22: Take the SAT (if you took the ACT in
October). If you decided to take the ACT before the SAT (or if you just
needed some extra time to study before the test), now is the time to take the
SAT. This will allow you to get your scores in plenty of time to submit them to
your schools, without worrying you’ll miss a deadline.
23: Follow up on your Secondary School Report. Check
and make sure your counselor (or whoever is completing this important form), is
on track to finish it by your deadline.
24: Start working on the Common Application
Personal Essay. Don’t leave these essays ‘til the very end! Start
brainstorming and creating outlines for potential essays now, so that you have plenty of time to fine-tune them before your
25: Start working on any school-specific essays. Although
some schools don’t require additional essays besides the one in the Common
Application, many do. If your school is one of them, start thinking about which
topic or topics you will write about, and start drafting. The more time you
spend on these essays, the better they will be.
26: Take the SAT Subject Tests. Once you’re close to completing your Senior year fall semester and your brain is back in the school grind, take the SAT Subject Tests you’ve chosen. This will allow the content to be fresh in your mind, and will also let you take the tests in plenty of time to get your scores before your application deadlines.
27: Have your school counselor complete your Mid-Year Report. Just like the School Report, this form needs to be completed by your school counselor (or someone else in charge). This form needs to be completed as soon as your fall semester or second quarter grades are available.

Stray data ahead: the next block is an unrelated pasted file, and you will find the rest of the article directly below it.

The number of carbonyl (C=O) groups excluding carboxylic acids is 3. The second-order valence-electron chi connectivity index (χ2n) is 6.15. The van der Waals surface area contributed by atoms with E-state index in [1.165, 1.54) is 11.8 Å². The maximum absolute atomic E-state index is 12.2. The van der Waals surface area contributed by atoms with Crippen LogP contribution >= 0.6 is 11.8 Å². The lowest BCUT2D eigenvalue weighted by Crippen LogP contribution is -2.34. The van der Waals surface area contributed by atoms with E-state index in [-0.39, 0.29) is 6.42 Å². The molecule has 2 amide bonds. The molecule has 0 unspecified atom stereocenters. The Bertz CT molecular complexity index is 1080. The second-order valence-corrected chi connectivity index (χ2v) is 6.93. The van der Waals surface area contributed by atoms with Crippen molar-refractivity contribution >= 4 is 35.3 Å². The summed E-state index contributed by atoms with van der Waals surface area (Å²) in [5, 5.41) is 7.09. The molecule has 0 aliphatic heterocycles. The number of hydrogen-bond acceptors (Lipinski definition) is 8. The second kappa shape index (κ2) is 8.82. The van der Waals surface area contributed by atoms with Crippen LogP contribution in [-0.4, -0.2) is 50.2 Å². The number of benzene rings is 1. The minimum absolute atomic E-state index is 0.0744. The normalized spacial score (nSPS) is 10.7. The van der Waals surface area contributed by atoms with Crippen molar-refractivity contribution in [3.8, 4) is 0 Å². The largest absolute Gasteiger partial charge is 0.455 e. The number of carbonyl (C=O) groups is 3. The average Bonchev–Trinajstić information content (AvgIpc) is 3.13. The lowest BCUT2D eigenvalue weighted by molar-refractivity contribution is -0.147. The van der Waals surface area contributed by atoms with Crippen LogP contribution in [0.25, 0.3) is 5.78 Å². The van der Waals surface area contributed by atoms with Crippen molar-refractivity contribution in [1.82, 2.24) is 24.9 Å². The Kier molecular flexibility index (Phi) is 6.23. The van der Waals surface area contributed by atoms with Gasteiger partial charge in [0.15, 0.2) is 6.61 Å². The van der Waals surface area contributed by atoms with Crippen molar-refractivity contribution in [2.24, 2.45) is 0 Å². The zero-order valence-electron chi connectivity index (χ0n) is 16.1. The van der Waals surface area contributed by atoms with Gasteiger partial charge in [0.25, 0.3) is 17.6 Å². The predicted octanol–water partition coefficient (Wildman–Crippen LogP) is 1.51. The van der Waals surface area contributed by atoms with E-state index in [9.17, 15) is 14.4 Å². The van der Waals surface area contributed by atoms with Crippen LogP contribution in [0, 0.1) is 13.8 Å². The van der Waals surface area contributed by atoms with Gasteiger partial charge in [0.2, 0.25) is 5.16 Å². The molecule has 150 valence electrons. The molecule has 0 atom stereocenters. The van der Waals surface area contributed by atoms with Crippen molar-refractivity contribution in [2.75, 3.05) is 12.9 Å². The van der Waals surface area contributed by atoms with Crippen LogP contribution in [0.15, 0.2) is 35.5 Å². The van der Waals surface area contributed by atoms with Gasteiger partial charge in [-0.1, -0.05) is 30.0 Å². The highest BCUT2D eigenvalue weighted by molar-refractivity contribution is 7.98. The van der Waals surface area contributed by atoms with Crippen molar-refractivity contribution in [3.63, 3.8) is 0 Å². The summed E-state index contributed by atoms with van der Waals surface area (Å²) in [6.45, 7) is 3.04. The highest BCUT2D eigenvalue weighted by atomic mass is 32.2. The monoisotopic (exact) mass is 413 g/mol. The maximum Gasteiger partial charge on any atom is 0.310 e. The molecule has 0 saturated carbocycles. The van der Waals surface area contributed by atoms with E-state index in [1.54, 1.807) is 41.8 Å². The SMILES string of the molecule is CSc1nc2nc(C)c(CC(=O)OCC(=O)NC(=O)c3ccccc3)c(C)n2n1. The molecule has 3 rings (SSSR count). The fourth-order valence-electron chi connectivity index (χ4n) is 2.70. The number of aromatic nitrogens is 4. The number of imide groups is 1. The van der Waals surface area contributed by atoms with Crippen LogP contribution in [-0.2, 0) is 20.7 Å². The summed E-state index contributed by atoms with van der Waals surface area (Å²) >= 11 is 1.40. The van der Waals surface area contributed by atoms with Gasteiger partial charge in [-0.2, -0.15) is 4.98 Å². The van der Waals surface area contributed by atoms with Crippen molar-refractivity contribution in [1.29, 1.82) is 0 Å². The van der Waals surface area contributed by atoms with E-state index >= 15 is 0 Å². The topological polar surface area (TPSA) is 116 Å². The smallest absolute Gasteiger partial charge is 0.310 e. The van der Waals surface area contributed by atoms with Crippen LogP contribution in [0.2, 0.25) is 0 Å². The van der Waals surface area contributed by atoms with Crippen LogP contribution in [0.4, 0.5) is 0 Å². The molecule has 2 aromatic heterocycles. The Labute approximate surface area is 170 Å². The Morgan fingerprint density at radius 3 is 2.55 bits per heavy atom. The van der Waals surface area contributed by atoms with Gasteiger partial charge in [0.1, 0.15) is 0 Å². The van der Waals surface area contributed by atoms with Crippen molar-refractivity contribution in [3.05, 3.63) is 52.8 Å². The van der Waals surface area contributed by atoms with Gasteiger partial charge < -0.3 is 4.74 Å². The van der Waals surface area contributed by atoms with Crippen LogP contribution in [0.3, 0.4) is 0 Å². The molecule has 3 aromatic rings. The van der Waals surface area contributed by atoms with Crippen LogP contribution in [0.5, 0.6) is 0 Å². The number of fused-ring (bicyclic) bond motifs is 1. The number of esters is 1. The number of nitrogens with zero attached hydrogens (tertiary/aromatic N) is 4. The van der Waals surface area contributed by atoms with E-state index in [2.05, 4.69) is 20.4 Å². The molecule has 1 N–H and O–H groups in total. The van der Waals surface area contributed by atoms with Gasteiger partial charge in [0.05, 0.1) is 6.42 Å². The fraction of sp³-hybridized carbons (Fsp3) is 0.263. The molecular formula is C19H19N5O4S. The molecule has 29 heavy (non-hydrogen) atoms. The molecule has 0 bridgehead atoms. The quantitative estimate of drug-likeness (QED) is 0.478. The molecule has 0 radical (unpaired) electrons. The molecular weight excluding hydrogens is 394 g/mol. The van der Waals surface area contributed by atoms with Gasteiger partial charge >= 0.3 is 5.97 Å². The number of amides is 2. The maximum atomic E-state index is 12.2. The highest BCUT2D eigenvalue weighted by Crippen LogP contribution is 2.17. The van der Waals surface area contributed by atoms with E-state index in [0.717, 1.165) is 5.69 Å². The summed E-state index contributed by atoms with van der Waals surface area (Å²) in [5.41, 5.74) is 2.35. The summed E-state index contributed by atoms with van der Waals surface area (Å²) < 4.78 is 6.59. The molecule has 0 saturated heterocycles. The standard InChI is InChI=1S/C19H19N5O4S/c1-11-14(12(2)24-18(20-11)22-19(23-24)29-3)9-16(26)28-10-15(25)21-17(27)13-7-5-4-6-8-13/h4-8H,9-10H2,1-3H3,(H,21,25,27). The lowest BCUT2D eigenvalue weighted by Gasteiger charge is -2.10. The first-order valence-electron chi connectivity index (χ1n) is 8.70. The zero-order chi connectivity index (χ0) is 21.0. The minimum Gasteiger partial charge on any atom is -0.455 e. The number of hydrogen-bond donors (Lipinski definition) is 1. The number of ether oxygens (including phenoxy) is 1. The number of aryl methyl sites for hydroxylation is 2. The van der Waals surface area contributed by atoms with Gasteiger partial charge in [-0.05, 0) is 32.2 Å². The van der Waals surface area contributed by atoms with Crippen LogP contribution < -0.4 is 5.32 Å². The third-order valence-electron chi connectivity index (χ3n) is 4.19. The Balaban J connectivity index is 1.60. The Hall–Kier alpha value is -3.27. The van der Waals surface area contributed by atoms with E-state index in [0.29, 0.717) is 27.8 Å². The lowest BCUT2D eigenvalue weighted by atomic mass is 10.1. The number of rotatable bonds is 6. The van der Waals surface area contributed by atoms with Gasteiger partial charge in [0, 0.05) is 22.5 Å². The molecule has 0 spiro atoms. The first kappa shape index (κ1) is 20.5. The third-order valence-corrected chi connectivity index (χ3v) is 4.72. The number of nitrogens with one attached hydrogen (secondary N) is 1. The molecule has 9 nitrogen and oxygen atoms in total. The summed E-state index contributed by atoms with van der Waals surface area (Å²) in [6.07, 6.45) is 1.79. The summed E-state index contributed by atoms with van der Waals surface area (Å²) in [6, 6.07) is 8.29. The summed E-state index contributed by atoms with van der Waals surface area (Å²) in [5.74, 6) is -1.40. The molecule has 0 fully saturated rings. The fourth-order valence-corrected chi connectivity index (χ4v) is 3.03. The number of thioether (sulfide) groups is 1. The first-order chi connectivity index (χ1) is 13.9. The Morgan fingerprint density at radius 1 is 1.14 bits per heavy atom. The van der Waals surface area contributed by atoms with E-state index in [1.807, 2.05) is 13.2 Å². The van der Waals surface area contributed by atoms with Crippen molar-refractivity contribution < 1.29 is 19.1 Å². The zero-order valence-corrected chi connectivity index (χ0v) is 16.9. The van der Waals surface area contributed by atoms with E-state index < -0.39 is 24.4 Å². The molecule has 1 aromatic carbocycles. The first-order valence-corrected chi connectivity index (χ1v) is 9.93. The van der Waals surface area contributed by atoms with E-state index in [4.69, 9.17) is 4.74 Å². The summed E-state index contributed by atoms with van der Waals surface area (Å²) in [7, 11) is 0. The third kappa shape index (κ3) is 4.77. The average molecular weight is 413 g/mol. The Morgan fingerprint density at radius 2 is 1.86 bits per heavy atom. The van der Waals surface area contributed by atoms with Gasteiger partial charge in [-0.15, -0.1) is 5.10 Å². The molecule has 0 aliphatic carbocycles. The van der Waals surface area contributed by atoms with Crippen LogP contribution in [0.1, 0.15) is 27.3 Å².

28: Finalize the Common Application Personal Essay. Once you’ve selected a topic, done multiple drafts, and had a few people read and proof your essay, it’s time to finalize it and set it aside. Phew! One essay completed.
29: Follow up on your Mid-Year Report. Check and make sure your counselor (or whoever is completing this important form), is on track to finish it by your deadline.
30: Request your transcripts. If your school requires you to send transcripts in separately, now is the time to request them. They’ll have to be sent directly from the high school to the schools you’re applying to, so make sure to ask for them in plenty of time, so that they can send in well in advance of your deadlines.
31: Finalize school-specific essays. Once you’ve selected topics, done multiple drafts, and had a few people read and proof your essays, it’s time to finalize them and put them with your Personal Essay. That’s it for you’re application essays!
32: Talk to your parents about financing college. How are you and your parents planning on paying for college? Loans? Scholarships? Out of pocket? Talk to them and make sure you’re all on the same page, so that you can plan your financial future together.
33: Complete any Common Application school-specific supplements, the Arts Supplement, and/or the Athletic Supplement.
If you’re submitting any of these forms, now is the time to complete them and get any supplemental materials together, so that you don’t have to rush right before you submit your applications.
34: Complete the CSS/Financial Aid PROFILE on the College website.
This form is one that many colleges require as part of their financial aid process. If you’re thinking about asking for loans, grants, or scholarships from your school to help you with the cost of attendance, now is the time to check and see if this form is required by your schools, and complete it.
35: Send in your applications (don’t forget the application fee!).